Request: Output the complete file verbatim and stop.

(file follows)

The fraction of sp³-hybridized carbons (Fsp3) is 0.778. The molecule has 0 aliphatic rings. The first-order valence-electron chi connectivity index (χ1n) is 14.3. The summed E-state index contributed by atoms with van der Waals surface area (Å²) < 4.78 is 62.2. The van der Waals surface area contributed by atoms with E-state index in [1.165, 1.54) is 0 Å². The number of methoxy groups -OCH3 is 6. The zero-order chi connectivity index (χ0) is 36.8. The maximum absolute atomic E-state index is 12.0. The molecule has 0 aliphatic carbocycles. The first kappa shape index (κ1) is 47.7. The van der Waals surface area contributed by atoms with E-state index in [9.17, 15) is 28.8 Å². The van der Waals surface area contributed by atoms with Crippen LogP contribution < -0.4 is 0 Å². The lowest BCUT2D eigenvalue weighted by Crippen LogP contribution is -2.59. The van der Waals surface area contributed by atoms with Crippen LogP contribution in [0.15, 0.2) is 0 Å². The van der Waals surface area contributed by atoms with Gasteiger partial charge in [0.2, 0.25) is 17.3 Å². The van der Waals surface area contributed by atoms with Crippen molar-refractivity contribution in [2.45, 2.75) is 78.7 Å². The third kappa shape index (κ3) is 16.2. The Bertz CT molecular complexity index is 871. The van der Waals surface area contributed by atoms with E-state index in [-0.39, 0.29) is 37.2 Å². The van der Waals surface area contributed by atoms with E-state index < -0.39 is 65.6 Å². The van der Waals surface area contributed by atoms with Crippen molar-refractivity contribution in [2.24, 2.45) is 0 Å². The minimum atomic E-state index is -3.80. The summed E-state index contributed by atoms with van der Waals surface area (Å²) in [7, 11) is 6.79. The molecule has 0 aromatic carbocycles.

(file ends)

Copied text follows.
The fraction of sp³-hybridized carbons (Fsp3) is 0.778. The molecule has 0 aliphatic rings. The first-order valence-electron chi connectivity index (χ1n) is 14.3. The summed E-state index contributed by atoms with van der Waals surface area (Å²) < 4.78 is 62.2. The van der Waals surface area contributed by atoms with E-state index in [1.165, 1.54) is 0 Å². The number of methoxy groups -OCH3 is 6. The zero-order chi connectivity index (χ0) is 36.8. The maximum absolute atomic E-state index is 12.0. The molecule has 0 aliphatic carbocycles. The first kappa shape index (κ1) is 47.7. The van der Waals surface area contributed by atoms with E-state index in [9.17, 15) is 28.8 Å². The van der Waals surface area contributed by atoms with Crippen LogP contribution < -0.4 is 0 Å². The lowest BCUT2D eigenvalue weighted by Crippen LogP contribution is -2.59. The van der Waals surface area contributed by atoms with Crippen LogP contribution in [0.15, 0.2) is 0 Å². The van der Waals surface area contributed by atoms with Gasteiger partial charge in [0.2, 0.25) is 17.3 Å². The van der Waals surface area contributed by atoms with Crippen molar-refractivity contribution in [2.45, 2.75) is 78.7 Å². The third kappa shape index (κ3) is 16.2. The Bertz CT molecular complexity index is 871. The van der Waals surface area contributed by atoms with E-state index in [-0.39, 0.29) is 37.2 Å². The van der Waals surface area contributed by atoms with E-state index < -0.39 is 65.6 Å². The van der Waals surface area contributed by atoms with Crippen molar-refractivity contribution in [2.24, 2.45) is 0 Å². The minimum atomic E-state index is -3.80. The summed E-state index contributed by atoms with van der Waals surface area (Å²) in [7, 11) is 6.79. The molecule has 0 aromatic carbocycles.